|How the Safehold series won't end (Thu Apr 18, 2013)||Dec 2013|
|Safehold Map||Jul 2009|
|Hyper generator modes of operation||Jun 2009|
|Counter-missile fire control issues||Jun 2009|
|Capital missiles, multi-stage missiles, and missile pods||Jun 2009|
|Prolong effects||Jun 2009|
|Hyper Limits by stellar spectral class||Jun 2009|
|Effective speed by hyper band||Jun 2009|
|Acceleration by ship mass||Jun 2009|
|Do you plan ahead for which characters die?||Jun 2009|
A collection of posts by David Weber containing background information for his stories, collected and generously made available Joe Buckley.
The main problem with all the current suggestions is simply that the fire control issues are much more significant than people seem to be allowing for.
The RMN has already addressed some of this in its shipkiller pod designs, in which they are now (as of the introduction of the Invictus-class into service) using a single missile in each pod as the telemetry link to all the missiles in that pod, thus effectively increasing their ability to handle multiple numbers of missiles. The problem has always been in the numbers of individual channels available, not in the data processing capability of the mother ship, and this cuts down on the numbers of channels required by a factor of about six.
But the problems of wedge interference -- the "gunsmoke" and "funnel smoke" of the Honorverse -- is another matter entirely. You can't get "through" it, so you have to get around it (if you can) it you're going to add multiple control platforms. The LACs being used in missile defense under the Foraker Doctrine are basically formating in "holes" in the wall of battle. They can be fitted into much smaller intervals than larger vessels (even destroyers) because their wedges are so much smaller. And if there should happen to be a case in which their wedge impinges on a capital ship's, the result -- while fatal for the LAC -- will not significantly endanger the capital ship. IOW, the risk of ship wedge fratricide is acceptable, on a cold-blooded tactical/strategic level. But the critical point is that from where they sit in the formation, they are using their CMs in direct fire mode with their own dedicated control channels, broadcasting through the open rears of their own missiles' wedges and using their spatial displacement from the capital ships (and, especially, from the point at which the pods left behind by an accelerating wall actually launch) to avoid the "holes" being cut by other ships' CMs. (Shipkiller broadsides, wherever possible, are programmed to "climb" or "dive" above the plane in which missiles must approach the wall in order to attack the relatively narrow target of the open sides of the ships' wedges. That means that, to at least a large extent, a wall can avoid blinding itself with its own fire… but that it would actually create additional problems for additional control platforms displaced above or below the main wall.)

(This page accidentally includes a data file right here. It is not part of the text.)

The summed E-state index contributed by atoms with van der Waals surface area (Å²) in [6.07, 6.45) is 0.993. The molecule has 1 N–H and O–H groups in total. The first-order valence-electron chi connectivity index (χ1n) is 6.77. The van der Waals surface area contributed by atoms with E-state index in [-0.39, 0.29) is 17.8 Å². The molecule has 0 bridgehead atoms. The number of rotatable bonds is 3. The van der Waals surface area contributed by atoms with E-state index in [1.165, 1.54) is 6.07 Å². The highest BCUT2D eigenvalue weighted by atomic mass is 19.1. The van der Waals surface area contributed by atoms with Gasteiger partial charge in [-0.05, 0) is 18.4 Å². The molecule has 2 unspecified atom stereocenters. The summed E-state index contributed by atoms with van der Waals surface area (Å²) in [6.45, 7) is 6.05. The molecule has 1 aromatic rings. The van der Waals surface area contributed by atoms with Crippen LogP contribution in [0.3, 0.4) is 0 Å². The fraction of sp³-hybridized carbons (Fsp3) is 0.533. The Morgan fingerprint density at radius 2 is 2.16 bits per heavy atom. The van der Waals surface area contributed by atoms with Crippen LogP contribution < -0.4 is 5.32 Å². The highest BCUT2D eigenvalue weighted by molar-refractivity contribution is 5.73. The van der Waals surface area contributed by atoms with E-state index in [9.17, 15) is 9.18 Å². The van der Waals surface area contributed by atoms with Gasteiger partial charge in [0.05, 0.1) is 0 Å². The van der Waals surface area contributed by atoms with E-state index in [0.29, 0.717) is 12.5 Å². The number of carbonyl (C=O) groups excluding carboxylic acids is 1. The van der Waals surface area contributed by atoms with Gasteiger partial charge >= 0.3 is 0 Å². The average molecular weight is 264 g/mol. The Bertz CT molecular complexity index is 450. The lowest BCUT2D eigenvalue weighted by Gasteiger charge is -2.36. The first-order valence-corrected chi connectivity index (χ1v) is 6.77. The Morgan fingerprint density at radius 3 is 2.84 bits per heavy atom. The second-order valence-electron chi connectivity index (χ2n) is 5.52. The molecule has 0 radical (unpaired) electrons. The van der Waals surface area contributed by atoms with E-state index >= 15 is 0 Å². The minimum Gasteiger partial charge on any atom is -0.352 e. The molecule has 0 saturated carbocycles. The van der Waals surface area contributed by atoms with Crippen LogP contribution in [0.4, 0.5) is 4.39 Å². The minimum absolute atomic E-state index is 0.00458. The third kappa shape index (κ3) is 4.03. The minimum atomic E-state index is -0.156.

At present, the only use of CM pods is to thicken normal point defense when battle damage has eliminated normal CM tubes. That is, the ship launching them has "x" amount of control capability. Its launchers are configured to allow it to fire a total number of missiles requiring 1.25-1.50 times "x" CMs in a single salvo. This is to allow it redundancy and to allow "hand off" to other platforms when possible and practical. If hits begin taking out CM tubes, then the density of the defensive salvos it can fire obviously drop. The canisters of CMs which can be fired from conventional launchers are intended to put a "fast pack" of missiles sufficient to make up losses from the normal tubes into space. They are not intended to throw up a solid wall of missiles which can't be adequately controlled in the first place. The notion that a ship would launch shpikiller-sized pods of CMs in order to thicken the defensive fire thus runs afoul of the fact that thickening it by that huge a number would tend to enormously reduce the effectiveness of the defenses by seriously degrading the ability to steer the missiles to intercepts in such a control-adverse (if I may use the term) environment.
The nature of the CM itself only adds to the problem, because its onboard target seeking is much less sophisticated than that of a shipkiller. It needs more control for the intercept because the sheer size and power of the impeller drive engineered into it puts too much squeeze on its (much smaller to begin with) internal volume to permit the same self-targeting ability as a shipkiller and its targets are already harder to lock up (courtesy of all the penaids loaded into them, decoys, small size of target, etc.) than the target the more capable shipkiller is looking for to begin with. So you have greater need than ever for fire control from some more sophisticated platform, but the greater the numbers of CMs you send downrange, the more that control ability is restricted.
So the short answer is that I don't think any Navy in the Honorverse is currently likely to be particularly interested in dedicated antimissile platforms. The generalist designs already in service are capable of putting out all the defensive fire current generation control systems can handle, anyway, without significantly reducing offensive firepower (especially in the pod designs) and without making them dependent on the presence of the specialists. Unless/until there is a major change in the fire control limitations available to a fleet commander, this is unlikely to change.